thus gave Solomon to Hiram year by year: so long as the building lasted, and the workmen were employed; but Abarbinel thinks that he gave it to him as long as he lived, out of his great munificence and liberality.

(e) Scripture Weights and Measures, c. 3. p. 86. (f) Vid. Scheuchzer. Physic. Sacr. p. 517. (g) Van Till in Cantic. Mosis, p. 54.

3 Kings (1 Kings) 5:12

kg1 5:12

And the Lord gave Solomon wisdom, as he promised him,.... Which, among other things, appeared in his preparations for building the temple, and in his agreements with Hiram for timber and workmen for that purpose and by continuing and confirming friendship between himself and Hiram, who was so serviceable to him:

and there was peace between Hiram and Solomon, and they two made a league together; in order to continue and establish peace and friendship between them, which Solomon might lawfully do, the Tyrians being no part of the seven nations with whom alliances were forbidden.

3 Kings (1 Kings) 5:13

kg1 5:13

And King Solomon raised a levy out of all Israel,.... Not of money, but of men, as follows:

and the levy was thirty thousand men; for what purpose, and how they were employed, Kg1 5:14 shows.

3 Kings (1 Kings) 5:14

kg1 5:14

And he sent them to Lebanon, ten thousand a month by courses,.... In their turns; these are the servants of his he proposed to be with Hiram's servants, assisting in cutting down the trees, and squaring the timber in Lebanon, Kg1 5:6;

a month they were in Lebanon, and two months at home; that they might not be overworked; for they wrought but four months in the year in the hard service in Lebanon, the rest of their time was spent in managing their domestic affairs; these were Israelites:

and Adoniram was over the levy: the same that was over the tribute or the collectors of the tax, Kg1 4:6; and, according to the Targum, these were such persons.

3 Kings (1 Kings) 5:15

kg1 5:15

And Solomon had threescore and ten thousand that bare burdens,.... Seventy thousand to carry the stones from the mountains out of which they were dug, and which were near Jerusalem, to the city; these were strangers in Israel, as were those that follow:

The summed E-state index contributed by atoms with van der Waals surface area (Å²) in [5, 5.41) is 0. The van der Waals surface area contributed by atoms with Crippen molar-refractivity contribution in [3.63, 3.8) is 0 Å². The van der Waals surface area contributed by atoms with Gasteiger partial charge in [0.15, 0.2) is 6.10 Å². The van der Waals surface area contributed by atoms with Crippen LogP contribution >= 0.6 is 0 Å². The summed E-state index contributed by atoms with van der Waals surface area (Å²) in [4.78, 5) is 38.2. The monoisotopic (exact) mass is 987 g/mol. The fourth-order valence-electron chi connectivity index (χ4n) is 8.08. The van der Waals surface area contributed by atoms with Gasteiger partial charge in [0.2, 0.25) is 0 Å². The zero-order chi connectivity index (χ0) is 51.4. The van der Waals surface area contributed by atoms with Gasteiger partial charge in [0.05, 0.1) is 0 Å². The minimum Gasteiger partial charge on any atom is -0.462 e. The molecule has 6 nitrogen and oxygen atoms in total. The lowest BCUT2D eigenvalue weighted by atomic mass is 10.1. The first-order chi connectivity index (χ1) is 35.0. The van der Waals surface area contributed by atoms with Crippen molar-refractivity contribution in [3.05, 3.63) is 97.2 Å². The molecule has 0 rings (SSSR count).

and fourscore thousand hewers in the mountains: eighty thousand that dug the stones out of the quarries, and squared them; these, with the others, made 150,000, see Ch2 2:17; according to Jacob Leon (g), the number of workmen at the temple for seven years was 163,600, and some make them more.

(g) Relation of Memorable Things in the Temple, ch. 3. p. 14.

3 Kings (1 Kings) 5:16

kg1 5:16

Besides the chief of Solomon's officers which were over the work,.... Over the whole work, preparatory for the building of the temple; though it seems chiefly to have respect to that of hewing the stones, and bringing them to the city:

three thousand and three hundred which ruled over the people that wrought in the work; to keep them to their work, and to see that they performed it well: in Ch2 2:18; they are said to be 3600, which is three hundred more than here; those three hundred are the chief officers mentioned in the former part of this verse, which were over the whole work, and even over the 3600 overseers, and with them made up the sum of 3600; so Jacob Leon (h) observes there were 3300 master workmen, and three hundred commanders over them all.

(h) Relation of Memorable Things in the Temple, ch. 3. p. 14.

3 Kings (1 Kings) 5:17

kg1 5:17

And the king commanded, and they brought great stones,.... Not in quality, but in quantity, large stones, fit to lay in the foundation; strong, and durable against all the injuries of time, as Josephus says (i):

costly stones; not what are commonly called precious stones, as gems, pearls, &c. but stones of value, as marble, porphyry, &c.

and hewed stones; not rough as they were taken out of the quarry, but hewed, and made smooth:

to lay the foundation of the house; which, though out of sight, was to be laid with goodly stones for the magnificence of the building; so the church of Christ, its foundation is said to be laid even with sapphires and other precious stones, see Isa 54:11.

(i) Antiqu. l. 8. c. 3. sect. 2.

3 Kings (1 Kings) 5:18

kg1 5:18

And Solomon's builders and Hiram's builders did hew them,.... The stones; for it seems Solomon had not only hewers of wood, but of stone, from Hiram:

and the stonesquarers; or rather the Giblites, the men of Gebal, which were under the jurisdiction of Tyre, and were skilful in this sort of work, as some of them were in others, see Eze 27:9;

so they prepared timber and stones to build the house; both Solomon's and Hiram's builders, and the large number of workmen, both Israelites and strangers; which latter were an emblem of the Gentiles concerned in the building of the spiritual temple, the church of Christ, Zac 6:15; and whereas the number of strangers that wrought for the building was far greater than that of the Israelites, it may denote the greater number of Gentiles in the Gospel church state mentioned besides these: thus gave Solomon to Hiram year by year: so long as the building lasted, and the workmen were employed; but Abarbinel thinks that he gave it to him as long as he lived, out of his great munificence and liberality.

Next: 3 Kings (1 Kings) Chapter 6